Other coffee producing countries in Africa deserve much more than just an honorary mention. Burundi, Rwanda and Uganda are producing some of the most exciting coffees we’ve tasted in a long time, and may soon be seen in the same light as Ethiopia and Kenya. Unfortunately, as with many coffee producing countries, these areas have had a history of huge political unrest, and so the ability of smallholder farmers to focus on growing quality crops has been stunted. We believe that in forging strong, sustainable relationships with farmers from these areas, the whole of Africa can begin to offer more incredible coffee.
African coffees are the thing to aim for if you’re looking for something a little more different – those of you who like fruity, floral notes and complexity in your coffee should look no further.
Asian coffees are the real powerhouses of the coffee world – they’re intense, a little bit spicy, and a little bit scary to some. On their own, some Asian coffees can be quite an adjustment to someone used to drinking coffees from elsewhere in the world, but they are unrivalled if what you need is a coffee to slap you in the face. There’s a reason that ‘Java’ has been used interchangeably with ‘strong, no-nonsense coffee’ over the years.
Sumatra, in Indonesia, is where the journey began for Rounton Coffee, and we still use Sumatran coffees on a daily basis in our Granary Blend. We like to think of it as the ‘seasoning’ of a blend – it can elevate other coffees to a whole new level, but on its own, it can be a little intense. Having said that, it has a huge following as a single origin for that exact reason!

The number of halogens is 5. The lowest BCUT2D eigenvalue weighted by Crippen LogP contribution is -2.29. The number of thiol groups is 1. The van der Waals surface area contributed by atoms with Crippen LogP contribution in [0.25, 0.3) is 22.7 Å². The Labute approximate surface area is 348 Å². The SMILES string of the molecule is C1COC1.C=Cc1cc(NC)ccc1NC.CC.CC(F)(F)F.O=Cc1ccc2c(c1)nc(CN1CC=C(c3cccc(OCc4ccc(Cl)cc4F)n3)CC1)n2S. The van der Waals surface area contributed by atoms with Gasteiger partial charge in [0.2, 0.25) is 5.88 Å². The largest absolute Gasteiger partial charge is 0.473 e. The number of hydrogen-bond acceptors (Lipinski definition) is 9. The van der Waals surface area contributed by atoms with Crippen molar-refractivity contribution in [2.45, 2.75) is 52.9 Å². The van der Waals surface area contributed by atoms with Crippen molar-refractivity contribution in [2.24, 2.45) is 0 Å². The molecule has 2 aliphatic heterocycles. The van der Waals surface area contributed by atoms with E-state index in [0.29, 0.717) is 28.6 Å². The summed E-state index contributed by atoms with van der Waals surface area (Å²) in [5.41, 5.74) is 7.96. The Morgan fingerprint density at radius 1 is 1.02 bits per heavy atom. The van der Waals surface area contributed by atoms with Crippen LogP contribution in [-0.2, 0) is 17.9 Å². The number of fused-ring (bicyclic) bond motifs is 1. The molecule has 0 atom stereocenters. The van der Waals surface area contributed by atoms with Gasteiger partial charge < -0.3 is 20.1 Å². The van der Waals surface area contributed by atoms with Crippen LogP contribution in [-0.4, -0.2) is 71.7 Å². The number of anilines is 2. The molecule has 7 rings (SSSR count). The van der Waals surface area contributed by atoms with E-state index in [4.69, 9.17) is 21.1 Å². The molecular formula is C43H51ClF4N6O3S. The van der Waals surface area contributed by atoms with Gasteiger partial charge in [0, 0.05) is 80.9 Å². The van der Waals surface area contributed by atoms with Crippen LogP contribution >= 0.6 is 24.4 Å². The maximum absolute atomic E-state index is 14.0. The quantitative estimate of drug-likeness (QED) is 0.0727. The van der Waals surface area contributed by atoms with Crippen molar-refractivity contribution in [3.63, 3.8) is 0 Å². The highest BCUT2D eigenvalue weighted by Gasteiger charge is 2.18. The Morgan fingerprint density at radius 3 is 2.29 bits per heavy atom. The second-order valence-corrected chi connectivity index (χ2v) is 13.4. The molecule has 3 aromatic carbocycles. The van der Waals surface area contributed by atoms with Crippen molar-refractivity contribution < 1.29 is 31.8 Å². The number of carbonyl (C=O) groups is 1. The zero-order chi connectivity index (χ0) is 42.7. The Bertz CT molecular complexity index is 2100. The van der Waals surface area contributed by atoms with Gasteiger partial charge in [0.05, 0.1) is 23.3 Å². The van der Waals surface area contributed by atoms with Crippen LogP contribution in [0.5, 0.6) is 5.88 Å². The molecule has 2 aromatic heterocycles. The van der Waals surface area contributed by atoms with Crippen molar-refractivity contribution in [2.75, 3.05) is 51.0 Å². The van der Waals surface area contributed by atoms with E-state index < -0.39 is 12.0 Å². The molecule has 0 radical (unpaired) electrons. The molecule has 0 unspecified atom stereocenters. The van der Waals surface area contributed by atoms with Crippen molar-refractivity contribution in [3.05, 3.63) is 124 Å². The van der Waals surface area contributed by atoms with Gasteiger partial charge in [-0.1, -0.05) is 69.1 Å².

Other areas of Asia are starting to come to attention – China and Myanmar are showing that Asian coffees can showcase sweetness and balance to rival some South American coffees, and East Timor has been an exciting addition to our cupping table lately. We’re excited to see how these coffees may continue to grow in popularity, and may perhaps change perceptions of coffee from Asia in the next few years.
Ultimately, our hope is to be able to learn as much as we can about coffee, and how those differences in regions can direct us towards offering a varied range of exciting crops, so that there’s always something for everyone. We also want to be able to translate what we learn into sharing that knowledge. Next time you hear someone talking about the Pinot Grigio they were drinking last night, remind yourself – if they can talk that way about wine, you can talk that way about coffee.